Throughout my career, I have relied on the foundations that Grant Thornton gave me in their corporate tax department. The clients were owner-managed corporations and their founding directors and my role was to look at the interaction of taxes and work closely with the accounting.
While at Grant Thornton I became an unofficial social secretary on visits to Bradenham Manor, the first class Grant Thornton learning facility and I think this had a part to play in being approached to becoming the face of Grant Thornton Graduate Tax recruitment. My diary was not as absorbing as Adrian Mole’s, but given the subject matter of: life as a tax trainee – I was relatively proud.
Having completed the ATT, I wanted my next adventure in London and to work with clients of the ‘Big Four’. My time at PwC was a crucial period in my career and one I look back at fondly. At PwC, I became immersed in BP’s corporate tax compliance outsourcing, reporting, process improvement and other related advisory engagements. Senior oil and gas tax specialists guided me through the taxation of exploration companies who operate on the UK continental shelf and worldwide. I became responsible for managing PwC’s delivery of the UK corporate tax returns for BP’s entities, as well as other worldwide Compliance Relationship Manager roles for other clients.
A restructuring of the way of delivering corporate tax compliance at PwC occurred which prompted me to consider what I wanted from my career. I joined Deloitte who were growing an Energy Infrastructure and Utilities team, with an Oil and Gas specialism at its core. At this time I also chose to continue my training and study for my CTA exams.
Intrinsic to the role was providing full service delivery to clients, utilising compliance, consulting and transaction support experience. At this time I also realised something about the internal market for projects – doing a job well for one client for a Partner/Director often led to more fruitful work on consulting engagements for other clients.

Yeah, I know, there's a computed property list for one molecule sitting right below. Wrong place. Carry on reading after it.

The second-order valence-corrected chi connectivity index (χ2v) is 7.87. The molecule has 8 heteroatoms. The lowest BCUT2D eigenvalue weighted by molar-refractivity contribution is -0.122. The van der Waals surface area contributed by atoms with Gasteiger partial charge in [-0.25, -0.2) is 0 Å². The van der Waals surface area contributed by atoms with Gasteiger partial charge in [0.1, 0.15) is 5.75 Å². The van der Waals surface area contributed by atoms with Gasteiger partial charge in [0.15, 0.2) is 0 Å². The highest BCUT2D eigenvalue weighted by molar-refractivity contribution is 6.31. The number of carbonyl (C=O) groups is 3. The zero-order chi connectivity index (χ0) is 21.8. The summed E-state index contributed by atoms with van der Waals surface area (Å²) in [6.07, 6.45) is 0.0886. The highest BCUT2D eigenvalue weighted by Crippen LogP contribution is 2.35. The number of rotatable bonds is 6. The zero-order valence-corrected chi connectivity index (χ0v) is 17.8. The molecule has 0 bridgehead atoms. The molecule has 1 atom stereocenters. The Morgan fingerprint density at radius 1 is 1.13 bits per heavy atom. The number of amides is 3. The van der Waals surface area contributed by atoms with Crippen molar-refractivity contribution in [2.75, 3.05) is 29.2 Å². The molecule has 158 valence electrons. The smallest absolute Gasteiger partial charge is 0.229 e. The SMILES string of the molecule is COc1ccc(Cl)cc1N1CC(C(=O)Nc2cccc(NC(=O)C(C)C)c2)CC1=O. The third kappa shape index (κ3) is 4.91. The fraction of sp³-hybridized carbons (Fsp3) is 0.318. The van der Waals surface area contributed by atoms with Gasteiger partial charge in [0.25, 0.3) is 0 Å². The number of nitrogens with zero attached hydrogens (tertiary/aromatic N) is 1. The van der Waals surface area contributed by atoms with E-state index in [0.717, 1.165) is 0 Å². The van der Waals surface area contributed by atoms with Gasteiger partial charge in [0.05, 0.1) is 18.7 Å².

During my time at Deloitte my career took a varied and interesting path. I spread my client base from Mining and Utilities, to also include nuclear new build. Outside my specialism I joined a group that sought to understand the technical intricacies of changes to the taxation of leased assets. This meant I was fortunate enough to accompany clients to the Tax Council on a number of occasions to seek clarity on points of law.
The unprecedented economic conditions of a few years ago led to mixed emotions – those of us left after redundancy rounds, while grateful to not be out of work, had at least a temporary ceiling placed above us and carried the burden of workload from those who had left. I sought some personal development to stretch my role by facilitating the graduate trainee course in-house. This provided a very relevant string to my bow for that first challenge in Diageo Group Tax.